I am blessed to live in an area with great nurseries and great gardeners. That point was driven home again last weekend when I crashed a friend’s open garden. Our local Hardy Plant Society was playing host to gardeners from all over the Pacific Northwest (and beyond) for the annual Study Weekend. The event alternates between Portland, Salem/Eugene, Seattle and Vancouver/Victoria BC (all great gardening cities).
Lance, the owner of this garden, who blogs at Garden Riots, has been gardening on this bit of land for 25 years. He knows his site well, taking advantage of it’s benefits (chief among them a warm microclimate) and working with it’s challenges.
That warm microclimate comes from the overall location in the city, as well as living on the corner of a man-made heat island (also known as an intersection).
His blog posts are not a “quick read,” but rather dense with information on subjects such as planting in drought conditions (here), or an overview of his garden and site (here). This one is a wrap-up on opening the garden, with several photos of things I wasn’t able to capture due to the number of visitors enjoying the garden…
Eryngium giganteum (Miss Willmott’s ghost)
I first discovered this garden as a drive-by in September of 2011, I remember how thrilled I was to see this monster Callistemon (below, only the bottom 1/3 is visible in the photo). You just don’t see many of them around Portland, especially this size. The Agaves were all there then too. I vowed to stalk the garden.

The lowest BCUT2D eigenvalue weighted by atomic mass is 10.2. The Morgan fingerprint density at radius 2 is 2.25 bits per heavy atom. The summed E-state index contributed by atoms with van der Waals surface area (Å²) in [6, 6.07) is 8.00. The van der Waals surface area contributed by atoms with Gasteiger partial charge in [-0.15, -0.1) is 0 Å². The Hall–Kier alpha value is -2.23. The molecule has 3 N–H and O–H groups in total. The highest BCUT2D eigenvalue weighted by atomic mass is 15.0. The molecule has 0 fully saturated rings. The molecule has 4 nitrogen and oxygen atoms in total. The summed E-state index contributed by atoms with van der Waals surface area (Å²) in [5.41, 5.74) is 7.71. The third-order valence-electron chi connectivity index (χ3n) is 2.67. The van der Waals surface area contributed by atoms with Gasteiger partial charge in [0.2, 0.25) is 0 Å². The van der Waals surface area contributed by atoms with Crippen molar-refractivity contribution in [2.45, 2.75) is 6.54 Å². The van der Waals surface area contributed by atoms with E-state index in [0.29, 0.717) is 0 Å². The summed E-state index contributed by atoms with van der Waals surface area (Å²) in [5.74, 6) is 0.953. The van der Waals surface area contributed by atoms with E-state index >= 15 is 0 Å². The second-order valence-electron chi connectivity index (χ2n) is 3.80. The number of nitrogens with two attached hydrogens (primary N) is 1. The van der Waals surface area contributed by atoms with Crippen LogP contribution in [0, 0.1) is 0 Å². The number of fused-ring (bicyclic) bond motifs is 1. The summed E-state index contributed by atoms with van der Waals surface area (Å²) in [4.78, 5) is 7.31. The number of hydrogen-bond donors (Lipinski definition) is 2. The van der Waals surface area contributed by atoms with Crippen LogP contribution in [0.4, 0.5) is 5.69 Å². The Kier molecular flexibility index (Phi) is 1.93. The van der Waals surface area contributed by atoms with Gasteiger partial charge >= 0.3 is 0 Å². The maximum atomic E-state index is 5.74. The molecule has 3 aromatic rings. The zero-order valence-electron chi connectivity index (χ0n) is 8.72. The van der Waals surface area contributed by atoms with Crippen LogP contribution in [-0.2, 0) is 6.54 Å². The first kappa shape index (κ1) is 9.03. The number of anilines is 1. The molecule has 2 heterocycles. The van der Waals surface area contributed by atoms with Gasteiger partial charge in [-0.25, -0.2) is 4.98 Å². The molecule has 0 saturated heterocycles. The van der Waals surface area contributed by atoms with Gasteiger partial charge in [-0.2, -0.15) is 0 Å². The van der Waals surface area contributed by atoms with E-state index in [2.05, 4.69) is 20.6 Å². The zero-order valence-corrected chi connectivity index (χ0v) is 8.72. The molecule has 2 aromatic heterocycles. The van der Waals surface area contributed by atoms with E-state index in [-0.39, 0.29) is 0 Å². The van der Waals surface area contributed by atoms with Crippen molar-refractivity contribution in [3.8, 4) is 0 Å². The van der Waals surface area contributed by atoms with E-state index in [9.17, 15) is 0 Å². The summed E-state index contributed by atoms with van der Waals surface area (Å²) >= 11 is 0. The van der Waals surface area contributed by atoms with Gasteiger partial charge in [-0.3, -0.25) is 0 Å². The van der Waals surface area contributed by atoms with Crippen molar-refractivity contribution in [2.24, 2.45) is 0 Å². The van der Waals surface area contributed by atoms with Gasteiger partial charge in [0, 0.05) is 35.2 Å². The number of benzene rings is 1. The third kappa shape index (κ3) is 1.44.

Of course this being Portland it didn’t take me long to get a name, and meet the owner. Lance invited me over for a private tour just a few weeks later, photos here. Aren’t gardeners the best?
During this weekend’s visit I heard many people exclaim “they can grow Oleander in Portland!?”…well, some people can (remember that warm microclimate I mentioned?).
Agave montana, in the ground for 15 years – and yes all the plants thus far are in the hell-strip or along the public sidewalk. Gardening in the public eye at it’s best!
I suspect he’s hoping for Echium wildpretii seedlings…
A bright Dyckia, the planting of which was inspired by…
…the blooming Puya dyckioides just behind it (partially overtaken by the Oleander).
Now it’s time to climb a couple of stairs and visit the private garden beside the house. First (of course) we have to stop to appreciate the Agave parryii ‘Hauchuca Blue’ (in the ground, unprotected, for 6 years) and the Butia capitata, which has also survived a few cold winters.
If I remember right the Beschorneria spent last winter in the ground, the Aeonium however did not.
See that Ensete ventricosum ‘Maurelii’ on the right? It’s probably the oldest Ensete in Portland. The story of it’s winter storage is detailed here.
Okay, time for me to be quiet and just let you soak up the beauty…
I do love this! I’d want to grow a vine on it.
Must remember to ask where I can find one of my own. Lance?
Finally a single, parting shot, of a few of the potted Agaves up on the deck. Such a beautiful garden, thank you Lance for sharing it!
A few of the plants you may have noticed…